By Nico Muzi, Director of Communications, Transport & Environment
Some of the world’s most valuable forests are still being destroyed in order to make palm oil, of which a considerable portion ends up as biodiesel for use on Europe’s roads. That is the striking message from an investigation by a global alliance of NGOs, including T&E, that has uncovered horrific deforestation in Indonesia’s pristine rainforest in the remote province of Papua. T&E says this highlights the urgent need for the EU to correct the anomalies in European legislation that allow climate-harming biofuels to count towards climate targets.
Palm oil is used to produce a variety of consumer goods, ranging from ice cream and shampoo to biodiesel. An earlier analysis of a European Commission study revealed that the climate impact of biodiesel from palm oil is three times that of fossil diesel because palm expansion drives deforestation and peatland drainage in South-East Asia, Latin America and Africa. Two years ago, new measures came into effect in Asia aimed at stopping deforestation, and buyers of biofuels are now required to monitor their suppliers to check that all products are compliant.
But an environmental alliance called ‘Mighty’, made up of Asian and European NGOs, has uncovered dramatic evidence of massive illegal burning of tropical rainforest for palm oil by a Korean/Indonesian company Korindo. The evidence – collected by remote sensing, drones, and secret filming – shows 30,000 hectares of forest clearance in the Indonesian province of Papua, which is home to the tree kangaroo and several species of rare bird.
No palm oil is produced in Europe, but much is imported from Asia despite campaigns by environmental NGOs to highlight the contribution to global warming by palm oil production. Of the palm oil consumed in Europe, 45% ended up as biodiesel in cars and lorries, all of which counts as zero-emission under climate targets, and fully counts towards renewable energy targets.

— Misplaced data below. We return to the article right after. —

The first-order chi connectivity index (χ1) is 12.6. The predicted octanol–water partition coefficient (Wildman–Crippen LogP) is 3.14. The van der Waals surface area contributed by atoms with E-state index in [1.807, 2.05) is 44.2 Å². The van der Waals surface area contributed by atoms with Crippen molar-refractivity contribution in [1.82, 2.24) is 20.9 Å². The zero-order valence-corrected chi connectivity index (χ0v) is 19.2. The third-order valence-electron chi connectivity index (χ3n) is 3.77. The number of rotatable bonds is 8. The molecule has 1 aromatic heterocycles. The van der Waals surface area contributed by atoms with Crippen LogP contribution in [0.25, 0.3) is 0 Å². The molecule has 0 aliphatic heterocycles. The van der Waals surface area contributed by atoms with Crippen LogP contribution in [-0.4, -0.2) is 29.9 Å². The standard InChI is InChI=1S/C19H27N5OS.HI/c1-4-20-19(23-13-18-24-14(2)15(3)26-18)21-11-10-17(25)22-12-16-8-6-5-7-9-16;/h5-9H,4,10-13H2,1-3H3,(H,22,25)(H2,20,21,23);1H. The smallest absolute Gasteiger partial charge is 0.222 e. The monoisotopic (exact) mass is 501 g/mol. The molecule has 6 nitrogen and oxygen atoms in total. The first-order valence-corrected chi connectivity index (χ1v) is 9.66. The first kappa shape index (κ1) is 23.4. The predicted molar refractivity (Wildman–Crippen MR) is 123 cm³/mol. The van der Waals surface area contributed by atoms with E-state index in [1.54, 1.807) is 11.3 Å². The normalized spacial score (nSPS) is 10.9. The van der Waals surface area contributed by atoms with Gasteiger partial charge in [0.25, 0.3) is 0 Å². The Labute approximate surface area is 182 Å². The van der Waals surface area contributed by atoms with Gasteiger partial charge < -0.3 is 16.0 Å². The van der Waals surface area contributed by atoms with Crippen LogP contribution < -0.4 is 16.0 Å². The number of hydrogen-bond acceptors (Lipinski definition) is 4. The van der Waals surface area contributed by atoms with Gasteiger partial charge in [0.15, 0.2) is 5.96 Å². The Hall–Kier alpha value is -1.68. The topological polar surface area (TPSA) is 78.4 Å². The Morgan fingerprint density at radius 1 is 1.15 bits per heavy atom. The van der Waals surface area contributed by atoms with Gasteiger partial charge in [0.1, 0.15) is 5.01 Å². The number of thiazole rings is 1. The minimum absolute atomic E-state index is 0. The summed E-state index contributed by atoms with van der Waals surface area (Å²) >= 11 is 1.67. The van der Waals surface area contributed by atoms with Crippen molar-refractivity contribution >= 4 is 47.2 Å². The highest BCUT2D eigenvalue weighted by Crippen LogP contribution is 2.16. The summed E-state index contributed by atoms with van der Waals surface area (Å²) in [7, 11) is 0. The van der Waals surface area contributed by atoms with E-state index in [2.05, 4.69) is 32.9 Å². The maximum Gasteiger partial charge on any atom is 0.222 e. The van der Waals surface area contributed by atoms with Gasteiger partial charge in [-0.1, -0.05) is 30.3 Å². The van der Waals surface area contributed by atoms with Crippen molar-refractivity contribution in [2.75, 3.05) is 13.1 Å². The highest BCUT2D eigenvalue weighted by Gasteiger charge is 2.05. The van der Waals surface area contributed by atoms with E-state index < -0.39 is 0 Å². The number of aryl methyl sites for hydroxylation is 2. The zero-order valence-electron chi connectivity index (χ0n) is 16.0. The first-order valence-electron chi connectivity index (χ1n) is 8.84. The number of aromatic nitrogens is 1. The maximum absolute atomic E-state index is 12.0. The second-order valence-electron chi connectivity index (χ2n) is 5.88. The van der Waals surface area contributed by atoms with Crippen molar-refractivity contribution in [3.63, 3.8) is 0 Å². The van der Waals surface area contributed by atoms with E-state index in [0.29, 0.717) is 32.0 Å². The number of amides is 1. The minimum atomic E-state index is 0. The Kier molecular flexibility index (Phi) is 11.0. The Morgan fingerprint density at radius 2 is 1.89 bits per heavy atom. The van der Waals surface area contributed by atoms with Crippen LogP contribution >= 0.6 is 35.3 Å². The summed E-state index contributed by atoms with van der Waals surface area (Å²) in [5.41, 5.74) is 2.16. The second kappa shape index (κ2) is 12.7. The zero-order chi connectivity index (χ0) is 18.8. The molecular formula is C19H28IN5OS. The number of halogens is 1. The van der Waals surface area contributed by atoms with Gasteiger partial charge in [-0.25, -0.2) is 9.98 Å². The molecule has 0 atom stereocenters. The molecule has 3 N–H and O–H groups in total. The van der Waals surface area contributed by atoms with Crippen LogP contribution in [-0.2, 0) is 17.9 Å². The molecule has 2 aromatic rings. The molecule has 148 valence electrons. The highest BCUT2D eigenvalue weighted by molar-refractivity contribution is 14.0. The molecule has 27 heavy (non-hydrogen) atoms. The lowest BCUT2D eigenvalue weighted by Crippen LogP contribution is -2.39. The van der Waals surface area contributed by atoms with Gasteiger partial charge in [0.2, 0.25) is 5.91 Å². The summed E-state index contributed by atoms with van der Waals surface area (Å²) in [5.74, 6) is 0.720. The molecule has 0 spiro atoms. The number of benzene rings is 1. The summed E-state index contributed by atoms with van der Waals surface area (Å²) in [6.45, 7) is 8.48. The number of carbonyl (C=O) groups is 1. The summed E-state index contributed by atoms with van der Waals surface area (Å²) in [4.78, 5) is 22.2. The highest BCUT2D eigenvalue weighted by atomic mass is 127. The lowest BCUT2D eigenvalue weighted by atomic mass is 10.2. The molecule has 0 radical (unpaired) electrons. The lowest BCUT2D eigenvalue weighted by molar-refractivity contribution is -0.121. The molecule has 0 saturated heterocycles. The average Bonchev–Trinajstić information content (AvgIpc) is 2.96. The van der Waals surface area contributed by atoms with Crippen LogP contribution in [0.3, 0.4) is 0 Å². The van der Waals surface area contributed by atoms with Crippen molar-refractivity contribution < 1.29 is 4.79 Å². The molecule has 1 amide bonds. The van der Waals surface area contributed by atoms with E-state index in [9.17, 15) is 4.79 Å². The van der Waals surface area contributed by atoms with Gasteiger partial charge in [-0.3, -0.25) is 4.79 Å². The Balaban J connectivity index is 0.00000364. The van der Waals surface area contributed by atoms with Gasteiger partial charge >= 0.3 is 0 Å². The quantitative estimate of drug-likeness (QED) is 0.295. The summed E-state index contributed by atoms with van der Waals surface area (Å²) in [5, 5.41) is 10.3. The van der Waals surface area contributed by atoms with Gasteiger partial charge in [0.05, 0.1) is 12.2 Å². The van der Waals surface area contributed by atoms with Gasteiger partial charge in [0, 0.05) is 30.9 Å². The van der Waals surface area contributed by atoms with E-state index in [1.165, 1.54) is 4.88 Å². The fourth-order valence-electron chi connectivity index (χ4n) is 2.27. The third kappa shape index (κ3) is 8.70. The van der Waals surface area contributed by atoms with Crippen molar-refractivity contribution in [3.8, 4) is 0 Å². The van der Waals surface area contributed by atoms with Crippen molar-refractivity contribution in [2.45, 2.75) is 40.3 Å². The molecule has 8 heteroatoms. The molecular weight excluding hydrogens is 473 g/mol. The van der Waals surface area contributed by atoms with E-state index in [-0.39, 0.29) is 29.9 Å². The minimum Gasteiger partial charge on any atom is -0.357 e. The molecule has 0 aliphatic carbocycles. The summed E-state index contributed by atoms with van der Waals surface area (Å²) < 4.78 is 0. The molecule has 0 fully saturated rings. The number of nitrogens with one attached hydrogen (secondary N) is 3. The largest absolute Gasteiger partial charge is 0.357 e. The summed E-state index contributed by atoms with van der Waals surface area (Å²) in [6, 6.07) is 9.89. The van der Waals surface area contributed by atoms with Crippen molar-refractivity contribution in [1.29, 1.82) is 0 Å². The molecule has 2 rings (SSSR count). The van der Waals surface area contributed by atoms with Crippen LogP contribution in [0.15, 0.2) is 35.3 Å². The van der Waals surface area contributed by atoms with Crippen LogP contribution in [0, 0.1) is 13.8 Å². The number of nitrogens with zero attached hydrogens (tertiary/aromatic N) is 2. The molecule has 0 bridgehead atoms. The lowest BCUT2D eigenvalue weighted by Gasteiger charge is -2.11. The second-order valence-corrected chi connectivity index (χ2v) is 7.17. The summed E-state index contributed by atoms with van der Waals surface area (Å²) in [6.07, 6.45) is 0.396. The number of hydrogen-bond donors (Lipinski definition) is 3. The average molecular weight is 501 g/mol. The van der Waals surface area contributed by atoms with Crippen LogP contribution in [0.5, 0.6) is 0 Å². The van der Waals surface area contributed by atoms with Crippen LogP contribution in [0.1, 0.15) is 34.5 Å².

The evidence has been presented to the leading companies that buy palm oil in Indonesia and export it to Europe, many of whom say they will stop taking palm oil from Korindo. But T&E says it also highlights where EU policy on biofuels is going wrong.
‘It’s crazy that the EU is still encouraging the use of biofuels that add to climate change as an aid to fighting it,’ said Jos Dings, T&E’s executive director. ‘The EU should phase out “first-generation” biofuels – effectively food-based and land-based biofuels – from 2020 and end the folly whereby biofuels that harm the climate count as zero-emission fuels towards climate targets. If we do not end incentives for bad biofuels, the better ones won’t stand a chance.’
The ‘Mighty’ alliance is aimed at ending biofuels-driven deforestation. It includes the Korean Federation for Environmental Movements (KFEM), the Indonesian humanitarian organisations SKP-KAMe Merauke and PUSAKA, plus the Rainforest Foundation Norway and T&E. Mighty is calling for an immediate industry-wide system to monitor and police deforestation; the deforestation-free palm oil policy is in place already, but it is not being monitored and enforced.
Banner photo: Deforestation from palm oil plantations in Papua © Mighty